If your business sells a product or provides a services that is taxable, and if you are in a "sales tax" state, you will need to set up a process to collect and pay sales taxes and file sales tax returns periodically. This article will walk you through the steps involved in this process. (If your business is selling in Alaska, Delaware, Montana, New Hampshire, or Oregon, no sales tax is charged, so you don't have to worry about this process. Lucky you.) It has been estimated that there are 11,000 tax collection entities in the U.S., so determining and collecting sales tax can be very complex!
Time Required: Varies By Volume of Sales
- First, go to the website of your state Department of Revenue and register for your sales tax permit. You will first need to have your Federal Employer ID Number and all of the information about your business and its owners. Most states allow online registration, so have all the information ready before you begin the process.
- After you have received your sales tax permit, you can begin collecting sales tax from customers. You must show the tax amount separately, so the customer can see the amount of the tax; this typically isn't a problem, since most sales receipts are programmed to show the amounts. If you are selling online, your "shopping cart" page will show the sales tax calculation. You will need to program the computer for the applicable sales tax amount or amounts.
- If you are selling in multiple locations, you must include the correct sales tax for each location. For example, if you are selling products in several cities or counties within your state, the correct amount must be collected from each locality. This gets complex if you have many places where your products are being sold. If you are selling in several states, you must also program the correct amount for each location within each state.
- What about resellers? These are people who are buying from you to resell to others. For example, if you are selling coffee in bulk, you might sell to a coffee shop. If they have a reseller's permit or resale certificate, you don't have to charge them sales tax.
- After you have collected the sales taxes, you must keep records on how much you have collected (these amounts go into the "Sales Tax Payable" liability account).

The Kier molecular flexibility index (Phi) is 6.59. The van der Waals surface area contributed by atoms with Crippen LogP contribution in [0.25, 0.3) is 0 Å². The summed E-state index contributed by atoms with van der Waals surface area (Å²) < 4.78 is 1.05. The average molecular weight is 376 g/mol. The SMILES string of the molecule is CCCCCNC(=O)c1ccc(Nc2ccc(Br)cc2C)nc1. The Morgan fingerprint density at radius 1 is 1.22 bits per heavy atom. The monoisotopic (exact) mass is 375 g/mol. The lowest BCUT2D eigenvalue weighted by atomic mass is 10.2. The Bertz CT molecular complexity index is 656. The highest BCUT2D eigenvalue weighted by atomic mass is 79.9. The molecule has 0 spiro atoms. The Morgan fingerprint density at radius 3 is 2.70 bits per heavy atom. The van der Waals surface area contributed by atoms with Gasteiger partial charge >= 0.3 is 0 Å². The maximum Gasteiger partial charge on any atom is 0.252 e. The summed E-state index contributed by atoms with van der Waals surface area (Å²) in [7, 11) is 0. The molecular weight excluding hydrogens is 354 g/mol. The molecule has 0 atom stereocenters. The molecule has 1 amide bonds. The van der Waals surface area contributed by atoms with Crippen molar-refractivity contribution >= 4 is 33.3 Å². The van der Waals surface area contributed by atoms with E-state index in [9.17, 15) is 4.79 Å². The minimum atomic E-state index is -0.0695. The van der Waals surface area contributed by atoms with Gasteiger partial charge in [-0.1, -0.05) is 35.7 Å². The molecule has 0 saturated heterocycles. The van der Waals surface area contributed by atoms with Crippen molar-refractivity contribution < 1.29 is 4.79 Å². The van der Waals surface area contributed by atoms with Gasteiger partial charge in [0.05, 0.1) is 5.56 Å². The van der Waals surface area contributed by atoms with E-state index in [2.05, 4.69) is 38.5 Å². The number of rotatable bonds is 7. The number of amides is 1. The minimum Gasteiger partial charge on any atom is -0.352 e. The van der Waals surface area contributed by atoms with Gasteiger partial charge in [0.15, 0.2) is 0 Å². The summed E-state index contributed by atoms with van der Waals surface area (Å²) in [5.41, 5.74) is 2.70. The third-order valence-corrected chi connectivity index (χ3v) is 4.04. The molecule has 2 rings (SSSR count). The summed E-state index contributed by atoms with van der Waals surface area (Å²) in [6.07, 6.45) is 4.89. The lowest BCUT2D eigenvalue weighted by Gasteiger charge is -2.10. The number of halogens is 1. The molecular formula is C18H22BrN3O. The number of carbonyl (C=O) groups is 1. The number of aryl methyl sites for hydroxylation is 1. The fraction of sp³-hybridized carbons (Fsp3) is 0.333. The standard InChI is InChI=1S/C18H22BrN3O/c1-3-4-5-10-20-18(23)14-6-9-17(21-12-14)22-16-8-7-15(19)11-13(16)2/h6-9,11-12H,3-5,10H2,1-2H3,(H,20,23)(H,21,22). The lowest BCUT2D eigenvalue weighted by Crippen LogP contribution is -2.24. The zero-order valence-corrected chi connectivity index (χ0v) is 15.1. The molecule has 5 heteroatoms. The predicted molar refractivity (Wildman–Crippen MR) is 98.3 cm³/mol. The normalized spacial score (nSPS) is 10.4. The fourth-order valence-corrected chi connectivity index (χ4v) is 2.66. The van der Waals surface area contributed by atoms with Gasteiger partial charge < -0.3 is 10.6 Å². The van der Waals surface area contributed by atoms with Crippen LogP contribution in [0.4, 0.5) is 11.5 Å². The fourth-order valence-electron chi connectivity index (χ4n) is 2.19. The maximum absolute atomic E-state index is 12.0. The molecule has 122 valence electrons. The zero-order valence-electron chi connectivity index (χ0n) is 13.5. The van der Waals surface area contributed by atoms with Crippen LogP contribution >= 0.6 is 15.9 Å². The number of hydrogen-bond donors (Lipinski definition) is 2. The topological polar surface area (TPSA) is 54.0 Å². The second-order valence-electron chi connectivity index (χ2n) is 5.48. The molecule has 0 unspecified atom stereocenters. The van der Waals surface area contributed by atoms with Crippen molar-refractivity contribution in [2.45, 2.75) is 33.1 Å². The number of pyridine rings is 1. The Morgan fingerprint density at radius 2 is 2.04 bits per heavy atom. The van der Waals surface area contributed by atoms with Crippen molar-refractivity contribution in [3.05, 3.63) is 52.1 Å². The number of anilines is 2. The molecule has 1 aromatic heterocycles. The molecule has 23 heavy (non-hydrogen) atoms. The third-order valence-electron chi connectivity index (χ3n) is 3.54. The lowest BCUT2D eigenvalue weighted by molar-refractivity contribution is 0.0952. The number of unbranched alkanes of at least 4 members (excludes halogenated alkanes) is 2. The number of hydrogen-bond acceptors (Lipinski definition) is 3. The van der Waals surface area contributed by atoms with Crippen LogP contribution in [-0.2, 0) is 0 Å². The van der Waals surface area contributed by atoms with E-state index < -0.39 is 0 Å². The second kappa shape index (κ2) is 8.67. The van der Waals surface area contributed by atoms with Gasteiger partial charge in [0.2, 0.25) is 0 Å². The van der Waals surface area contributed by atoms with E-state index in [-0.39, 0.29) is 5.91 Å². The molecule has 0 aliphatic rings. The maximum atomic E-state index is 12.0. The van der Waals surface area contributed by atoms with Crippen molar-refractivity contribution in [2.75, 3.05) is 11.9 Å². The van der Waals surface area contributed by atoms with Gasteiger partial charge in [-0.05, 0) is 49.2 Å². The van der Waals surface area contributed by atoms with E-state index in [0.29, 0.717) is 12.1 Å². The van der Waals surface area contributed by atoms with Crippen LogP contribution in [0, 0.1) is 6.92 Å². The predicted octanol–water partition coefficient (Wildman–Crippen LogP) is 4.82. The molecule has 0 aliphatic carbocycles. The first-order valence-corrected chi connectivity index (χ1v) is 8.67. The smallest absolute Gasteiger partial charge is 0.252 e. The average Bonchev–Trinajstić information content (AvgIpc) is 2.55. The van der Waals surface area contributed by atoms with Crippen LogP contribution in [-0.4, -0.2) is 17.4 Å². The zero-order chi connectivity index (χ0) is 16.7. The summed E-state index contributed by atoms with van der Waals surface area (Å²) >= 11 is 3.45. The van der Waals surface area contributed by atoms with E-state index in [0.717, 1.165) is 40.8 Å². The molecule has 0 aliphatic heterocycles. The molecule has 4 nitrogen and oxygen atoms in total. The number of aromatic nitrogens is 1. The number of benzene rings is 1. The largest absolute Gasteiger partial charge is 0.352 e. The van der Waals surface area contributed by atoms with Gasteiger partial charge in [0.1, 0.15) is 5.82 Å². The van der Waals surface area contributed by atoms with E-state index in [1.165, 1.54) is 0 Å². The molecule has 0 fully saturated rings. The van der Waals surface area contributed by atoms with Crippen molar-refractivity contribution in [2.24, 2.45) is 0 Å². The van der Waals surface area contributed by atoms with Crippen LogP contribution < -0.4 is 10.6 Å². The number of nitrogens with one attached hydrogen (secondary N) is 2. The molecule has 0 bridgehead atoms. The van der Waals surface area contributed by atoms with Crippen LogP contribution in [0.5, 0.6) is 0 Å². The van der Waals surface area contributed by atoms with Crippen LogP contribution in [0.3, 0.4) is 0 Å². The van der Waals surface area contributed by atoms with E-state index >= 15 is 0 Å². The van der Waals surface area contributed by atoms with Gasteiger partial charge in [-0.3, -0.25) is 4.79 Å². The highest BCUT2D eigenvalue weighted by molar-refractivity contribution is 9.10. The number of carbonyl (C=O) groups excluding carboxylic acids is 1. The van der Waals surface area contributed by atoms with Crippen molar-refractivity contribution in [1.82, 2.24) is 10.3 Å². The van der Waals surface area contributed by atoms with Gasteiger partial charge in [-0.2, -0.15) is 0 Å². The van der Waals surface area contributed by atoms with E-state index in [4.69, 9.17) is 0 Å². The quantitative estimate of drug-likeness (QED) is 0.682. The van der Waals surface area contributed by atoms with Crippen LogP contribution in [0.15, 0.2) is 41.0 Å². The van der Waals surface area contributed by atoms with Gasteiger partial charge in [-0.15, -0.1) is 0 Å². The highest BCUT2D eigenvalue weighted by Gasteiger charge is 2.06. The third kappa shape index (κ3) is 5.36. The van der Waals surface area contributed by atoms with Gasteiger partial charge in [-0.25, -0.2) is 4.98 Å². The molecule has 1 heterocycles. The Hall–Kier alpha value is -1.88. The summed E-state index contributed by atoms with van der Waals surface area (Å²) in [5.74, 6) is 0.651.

- Check with your state to see when you must pay sales taxes. The frequency of payment depends on the volume of your sales. In most states, you must pay monthly if you have a high volume of sales, but at least quarterly in almost every state. Be sure you pay on time to avoid fines and penalties for late payment.
- In addition to paying the state sales taxes you owe, you must also file periodic sales tax reports to your state department of revenue. Most states now give you the ability to pay and report sales taxes online. Take advantage of this feature if you can.
- Some states give a discount for prepayment of sales taxes. This is definitely something to look into, if you can.
- Don't forget that sales tax is determined by the location of the buyer and that local taxes and special district taxes may be added to the state sales tax rate. Check the most up to date state sales tax rates to be sure you are charging the full amount of the tax.
- If someone wants to buy from you and says they are a "reseller" or that they are buying for "resale," they need to show you a valid reseller's permit. Make sure to keep a copy of this permit in case you are questioned by state sales tax agents.
- If you do business in several locations, within and between states, you might want to use a financial software program like QuickBooks to help determine sales taxes for various locations.